\par Here is an example of a session definition for the Jabber protocol:
<session popularity="70" name="jabber-example" type="ts_jabber">
<request> <jabber type="connect" ack="no_ack" />
<thinktime value="2"></thinktime>
<transaction name="authenticate">
<request> <jabber type="authenticate" ack="local">
</jabber> </request>
<request> <jabber type="presence" ack="no_ack"/>
<thinktime value="2"></thinktime>
<request> <jabber type="register" ack="no_ack"
id="new"></jabber> </request>
<transaction name="roster">
<request><jabber type="iq:roster:set" ack="no_ack"
destination="offline" />
<request><jabber type="presence:roster" ack="no_ack"
<request><jabber type="iq:roster:set" ack="no_ack"
<request><jabber type="iq:roster:get" ack="no_ack">
</jabber> </request>
<thinktime value="2"></thinktime>
<request> <jabber type="chat" ack="no_ack"
<thinktime value="30"></thinktime>
<transaction name="global_msg">
<request> <jabber type="chat" ack="global" size="56"
<thinktime value="30"></thinktime>
<transaction name="online">
<request> <jabber type="chat" ack="no_ack" size="16"
<thinktime value="30"></thinktime>
<transaction name="offline">
<request> <jabber type="chat" ack="no_ack" size="56"
<thinktime value="30"></thinktime>
<transaction name="close">
<request> <jabber type="close" ack="local">
<session popularity="30" name="jabber-example2" ...>
... </session>
\subsection{Dynamic substitutions}
Dynamic substitution are mark-up placed in element of the scenario.
For HTTP, this mark-up can be placed in basic authentication (www\_authenticate
tag: userid and passwd attributes), URL (to change GET parameter)
and POST content.
Those mark-up are of the form \userinput{\%\%Module:Function\%\%}.
Substitutions are executed on a request-by-request basis, only if the
request tag has the attribute \userinput{subst="true"}.
When a substitution is asked, the substitution mark-up is replaced by
the result of the call to the Erlang function:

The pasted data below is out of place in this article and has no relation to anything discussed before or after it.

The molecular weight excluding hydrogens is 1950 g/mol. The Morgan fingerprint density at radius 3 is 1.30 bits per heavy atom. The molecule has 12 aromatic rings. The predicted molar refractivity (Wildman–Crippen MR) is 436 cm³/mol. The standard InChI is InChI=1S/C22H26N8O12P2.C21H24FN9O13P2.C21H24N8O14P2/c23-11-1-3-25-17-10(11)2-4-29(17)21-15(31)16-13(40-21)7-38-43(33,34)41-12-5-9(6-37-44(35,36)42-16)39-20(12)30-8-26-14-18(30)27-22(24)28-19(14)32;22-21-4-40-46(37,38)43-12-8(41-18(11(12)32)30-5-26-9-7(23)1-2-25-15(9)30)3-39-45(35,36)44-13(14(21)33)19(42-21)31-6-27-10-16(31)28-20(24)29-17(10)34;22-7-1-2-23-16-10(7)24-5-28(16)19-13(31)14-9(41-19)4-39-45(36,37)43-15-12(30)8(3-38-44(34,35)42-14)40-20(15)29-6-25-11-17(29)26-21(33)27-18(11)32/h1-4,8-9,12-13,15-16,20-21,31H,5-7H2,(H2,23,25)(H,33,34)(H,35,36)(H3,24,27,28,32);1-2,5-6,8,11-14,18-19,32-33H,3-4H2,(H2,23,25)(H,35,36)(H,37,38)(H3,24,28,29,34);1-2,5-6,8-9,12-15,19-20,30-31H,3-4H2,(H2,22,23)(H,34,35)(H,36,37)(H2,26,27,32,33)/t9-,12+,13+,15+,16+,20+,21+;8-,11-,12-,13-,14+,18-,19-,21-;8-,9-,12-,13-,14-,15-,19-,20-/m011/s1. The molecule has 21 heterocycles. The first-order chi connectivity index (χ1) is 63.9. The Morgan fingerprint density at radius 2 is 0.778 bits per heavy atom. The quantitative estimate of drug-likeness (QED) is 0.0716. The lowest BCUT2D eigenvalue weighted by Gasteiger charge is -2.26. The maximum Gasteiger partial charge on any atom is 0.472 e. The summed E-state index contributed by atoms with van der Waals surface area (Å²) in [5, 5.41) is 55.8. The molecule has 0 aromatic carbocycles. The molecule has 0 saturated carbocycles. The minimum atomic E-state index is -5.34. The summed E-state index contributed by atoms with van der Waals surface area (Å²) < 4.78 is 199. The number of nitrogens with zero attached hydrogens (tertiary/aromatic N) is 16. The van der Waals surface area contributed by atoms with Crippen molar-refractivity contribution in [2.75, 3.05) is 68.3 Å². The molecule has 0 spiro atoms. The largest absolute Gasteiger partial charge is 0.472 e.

Here is an example of use of substitution in a Tsunami scenario:
<session name="rec20040316-08:47" popularity="100" type="ts_http">
<request subst="true">
<http url="/echo?symbol=%%symbol:new%%" method="GET">
Here is the Erlang code of the module used for dynamic substitution:
new(Pid) ->
case random:uniform(3) of
1 -> "IBM";
2 -> "MSFT";
3 -> "RHAT"
As you can this, writing scenario with dynamic substitution is trivial.
If you want to set unique id, you can use the built-in function
<session name="rec20040316-08:47" popularity="100" type="ts_http">
<request subst="true">
<http url="/echo?id=%%ts_user_server:get_unique_id%%" method="GET">
\subsection{Dynamic variables}
In some cases, you may want to use a value given by the server in a
response later in the session, and this value is \strong{dynamically
generated} by the server for each user. For this, you can use
\userinput{<dyn\_variable>} in the scenario
Let's take an example with HTTP. You can easily grab a value in a HTML
form like:
<form action="go.cgi" method="POST">
<hidden name="random_num" value="42"></form>
<http url="/testtsunami.html" method="GET" version="1.0"></http>
<dyn_variable name="random_num" ></dyn_variable>
Now \varname{random\_num} will be set to 42 during the user's session. It's
value will be replace in all mark-up of the form
\userinput{\%\%\_random\_num\%\%} if and only if the \varname{request} tag has the
attribute \userinput{subst="true"}, like:
<request subst="true">
<http url='/go.cgi' version='1.0'
content_type='application/x-www-form-urlencoded' method='POST'>